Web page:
Not only is it great if you aren’t looking to completely change the aesthetic of the wood, but linseed oil is also great because it’s really fast drying, which is perfect when your project is time-sensitive, but you’re still looking for a unique finish. What is seldom mentioned when discussing the effects of linseed oil is the fact that depending on where the wood was grown, how old it is, and the amount of light it has been exposed to while still planted, linseed will have varying effects on the aesthetic impact of the wood.
This is part of the appeal though, as having a workpiece that is entirely unique in appearance is not only rewarding in its own right but could sell for a pretty penny if you’re in the woodworking market. Linseed oil also seals the wood from the inside out which protects it from moisture, insects, splitting, and abrasion, which means that your workpiece is protected regardless of whether it is indoors or outdoors.
How to Stain Cherry Wood Step-by-Step
While most woods are capable of accepting a wide variety of stains this is not true for most types of cherry wood. Cherry wood is extremely sensitive to both sunlight and the effects of wood treatment products such as wood stain and/or varnish. Let’s have a look at the best way to go about staining cherry wood so you can have the ideal finish for your next workpiece. Linseed oil doesn’t particularly stain the wood as it would have you believe, rather it undergoes a unique chemical reaction with the wood fibers which simply enhances the wood’s natural color and highlights the intricacies of its grain.
Prepare Your Workspace
Before you get your hands dirty it’s always a good idea to ensure that your workspace has been prepared adequately. Remember that wood stain can be tough to remove from any surface, therefore on the off chance that you end up getting some on your clothes, flooring, or other possessions in the areas, it’s best to get a tarp and some painters tape to cover things up.
Considering that it would be challenging to cover yourself in a tarp while working, consider getting a pair of overalls or simply some clothes you won’t mind getting dirty. Lastly, ensure that you wear a good pair of woodworking gloves and a face mask when working with cherry wood stains.
Sand Your Workpiece
The most important step in treating or coating any wooden workpiece is to sand the workpiece adequately. Why? Sanding the workpiece ensures that the raw wood grain is exposed for the wood treatment to seep into. This is especially important if this will be the first time the wood has been treated as any old surface material that has been conditioned to withstand the board immediate environment needs to be removed.
Depending on the size of the board you will be using you could either sand it by hand using some sanding paper or with a power sander. Ensure that the board has been sanded adequately and evenly, and once you are satisfied ensure that your board is clear of any wood particles leftover from the sanding process by giving it a once-over with a cloth. Once your board has been sanded down and cleared of wood, you are ready to move on to the next step in the process.
Stain Your Wood
Now for the moment, you have been waiting for. The process of staining varies from wood to wood, dark cherry wood for example requires different types of stain and more preparation due to its density and really dark heartwood.
Unlike dark cherry wood, sweet cherry wood requires minimal preparation and can be stained effectively simply by applying linseed oil stain to the surface of the board. When staining cherry wood with wood treatments like linseed oil stain it’s best to apply the stain to the cloth first and then use said cloth to apply it to the surface of the wood.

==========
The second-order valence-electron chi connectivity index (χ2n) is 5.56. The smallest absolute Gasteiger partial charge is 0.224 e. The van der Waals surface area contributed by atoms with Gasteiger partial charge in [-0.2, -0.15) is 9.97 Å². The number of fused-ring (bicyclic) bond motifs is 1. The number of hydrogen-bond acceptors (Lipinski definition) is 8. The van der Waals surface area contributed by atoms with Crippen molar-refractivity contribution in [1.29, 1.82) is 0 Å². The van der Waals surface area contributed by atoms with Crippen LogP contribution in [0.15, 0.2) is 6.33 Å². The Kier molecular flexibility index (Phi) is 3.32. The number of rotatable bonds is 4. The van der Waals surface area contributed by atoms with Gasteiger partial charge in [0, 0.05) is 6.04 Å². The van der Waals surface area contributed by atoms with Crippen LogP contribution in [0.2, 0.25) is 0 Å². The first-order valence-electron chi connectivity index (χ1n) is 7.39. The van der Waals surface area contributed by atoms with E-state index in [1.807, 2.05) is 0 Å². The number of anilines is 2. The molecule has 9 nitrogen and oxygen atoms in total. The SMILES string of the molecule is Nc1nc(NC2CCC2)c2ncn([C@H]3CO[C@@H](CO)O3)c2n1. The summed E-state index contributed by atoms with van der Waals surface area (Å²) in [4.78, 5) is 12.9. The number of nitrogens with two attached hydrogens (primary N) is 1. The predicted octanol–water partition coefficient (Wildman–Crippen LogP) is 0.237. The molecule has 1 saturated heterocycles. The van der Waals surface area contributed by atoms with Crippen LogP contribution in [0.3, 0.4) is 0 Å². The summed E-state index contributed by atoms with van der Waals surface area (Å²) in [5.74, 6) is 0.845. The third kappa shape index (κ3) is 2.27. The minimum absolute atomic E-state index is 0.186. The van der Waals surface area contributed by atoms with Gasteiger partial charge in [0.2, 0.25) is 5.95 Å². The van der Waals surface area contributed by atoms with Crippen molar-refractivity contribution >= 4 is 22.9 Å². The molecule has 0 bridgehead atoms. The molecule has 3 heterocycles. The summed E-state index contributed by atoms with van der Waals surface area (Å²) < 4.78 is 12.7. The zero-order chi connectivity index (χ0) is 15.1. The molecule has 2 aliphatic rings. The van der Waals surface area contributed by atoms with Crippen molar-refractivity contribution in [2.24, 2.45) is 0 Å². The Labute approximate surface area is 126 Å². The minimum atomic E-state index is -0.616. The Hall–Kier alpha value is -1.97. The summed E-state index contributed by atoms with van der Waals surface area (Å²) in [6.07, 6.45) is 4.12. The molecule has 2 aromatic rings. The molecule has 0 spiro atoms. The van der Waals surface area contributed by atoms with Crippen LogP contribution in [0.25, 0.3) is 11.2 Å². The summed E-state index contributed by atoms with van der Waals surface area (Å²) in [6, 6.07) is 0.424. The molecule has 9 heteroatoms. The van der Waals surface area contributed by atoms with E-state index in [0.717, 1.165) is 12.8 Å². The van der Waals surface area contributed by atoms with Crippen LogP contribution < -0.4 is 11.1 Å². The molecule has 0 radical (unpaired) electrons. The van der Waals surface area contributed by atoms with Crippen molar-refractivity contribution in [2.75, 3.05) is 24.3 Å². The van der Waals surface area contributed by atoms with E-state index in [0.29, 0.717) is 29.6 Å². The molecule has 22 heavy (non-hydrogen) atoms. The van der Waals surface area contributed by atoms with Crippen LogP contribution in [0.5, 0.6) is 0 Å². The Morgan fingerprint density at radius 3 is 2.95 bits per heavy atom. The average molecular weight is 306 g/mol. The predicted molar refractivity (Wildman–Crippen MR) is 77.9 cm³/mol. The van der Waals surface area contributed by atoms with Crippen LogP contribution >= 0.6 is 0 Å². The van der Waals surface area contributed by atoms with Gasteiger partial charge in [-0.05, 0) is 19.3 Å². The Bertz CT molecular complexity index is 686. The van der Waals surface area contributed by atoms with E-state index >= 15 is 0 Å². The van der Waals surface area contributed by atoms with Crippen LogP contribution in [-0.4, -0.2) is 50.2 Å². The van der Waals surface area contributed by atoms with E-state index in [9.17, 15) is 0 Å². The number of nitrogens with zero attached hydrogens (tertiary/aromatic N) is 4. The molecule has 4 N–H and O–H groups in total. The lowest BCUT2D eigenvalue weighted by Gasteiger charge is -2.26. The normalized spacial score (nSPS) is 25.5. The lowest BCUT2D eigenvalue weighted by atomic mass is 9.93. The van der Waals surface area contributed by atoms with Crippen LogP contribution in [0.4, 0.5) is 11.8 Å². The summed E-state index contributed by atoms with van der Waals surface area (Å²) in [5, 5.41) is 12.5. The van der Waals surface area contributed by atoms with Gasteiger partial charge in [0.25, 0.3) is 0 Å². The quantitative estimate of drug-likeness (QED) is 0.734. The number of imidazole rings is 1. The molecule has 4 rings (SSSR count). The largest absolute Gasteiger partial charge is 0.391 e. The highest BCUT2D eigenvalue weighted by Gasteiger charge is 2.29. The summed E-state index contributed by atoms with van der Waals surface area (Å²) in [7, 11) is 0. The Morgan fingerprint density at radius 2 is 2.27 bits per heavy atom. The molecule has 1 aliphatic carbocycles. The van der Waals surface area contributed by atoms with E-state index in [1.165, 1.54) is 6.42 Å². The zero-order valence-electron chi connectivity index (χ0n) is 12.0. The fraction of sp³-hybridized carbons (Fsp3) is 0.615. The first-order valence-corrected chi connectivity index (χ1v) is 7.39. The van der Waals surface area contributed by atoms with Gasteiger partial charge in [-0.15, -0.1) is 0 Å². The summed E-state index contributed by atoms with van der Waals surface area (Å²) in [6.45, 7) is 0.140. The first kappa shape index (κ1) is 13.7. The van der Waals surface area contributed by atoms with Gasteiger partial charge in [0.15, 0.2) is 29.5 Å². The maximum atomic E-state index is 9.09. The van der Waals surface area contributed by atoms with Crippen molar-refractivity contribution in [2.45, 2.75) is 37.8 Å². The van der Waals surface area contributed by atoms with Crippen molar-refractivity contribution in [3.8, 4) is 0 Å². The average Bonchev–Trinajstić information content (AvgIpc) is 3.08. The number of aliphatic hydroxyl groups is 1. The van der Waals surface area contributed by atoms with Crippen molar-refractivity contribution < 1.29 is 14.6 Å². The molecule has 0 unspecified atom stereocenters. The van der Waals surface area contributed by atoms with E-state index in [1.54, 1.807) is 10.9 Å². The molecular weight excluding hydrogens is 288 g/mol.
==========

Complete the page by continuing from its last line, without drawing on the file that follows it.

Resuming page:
Why? Cherry wood has a tendency for blotching when too much stain is applied, this way you are able to regulate not only how much stain is applied to the wood, but also how much stain the wood absorbs at a given time.
Once the stain has been applied to the cherry wood, use the cloth to rub it in gently, but thoroughly, ensuring that you cover the entire board and that the stain is applied evenly across the surface. Your technique can range from working from one end for the board to the other, or simply working from the center of the board outward toward the edges.
Once you are satisfied with the application for stain, wait a few minutes before rubbing out any dark spots with a rag and allowing the stain to set and cure for the manufacturer’s recommended time period.
Now that you know what cherry wood is, what type of cherry wood are out there, what effect wood stain has on cherry wood, the different types of wood stain on the market for cherry wood, and the best way to go about staining natural cherry wood, its time for you to go out and put your new-found knowledge to the test. Remember to always check what type of stain you’re using on your wood before applying it and always ensure that you work in a well-ventilated area regardless of whether or not the stain contains toxic materials.
Frequently Asked Questions
What is Natural Cherry Wood?
Natural cherry wood is one of the most sought-after hardwoods for furnishings in North America. This wood has amongst the best aesthetics, is easy to work with, and has a tensile strength that, with the right care, will provide furnishings that last a lifetime.
What Does Cherry Wood Look Like Stained?
The cherry that is most commonly used in furnishings is sapwood (the outer wood of the tree) and is quite light in tone. Stained cherry is typically darker in appearance and will darken over time depending on the amount of sunlight it is exposed to.
Is Cherry Wood Good for Staining?
Although it can be a bit challenging to stain for those that are new to the practice, cherry wood stains well and compared to other hardwoods, maintains its color quite well throughout its lifetime. Some of the best wood treatments for staining cherry are natural treatments like linseed oil or Tung oil. Stained cherry tends to increase in color intensity rather than take on an entirely different hue.
I have been into woodworking since 2005 and woodturning since 2011. Because of my love for wood and woodworking, I started woodhappen.com to teach other enthusiasts about how to finish and seal wood, the best woodworking tools, the different types of wood, and everything else related to woodworking! Read more about me here.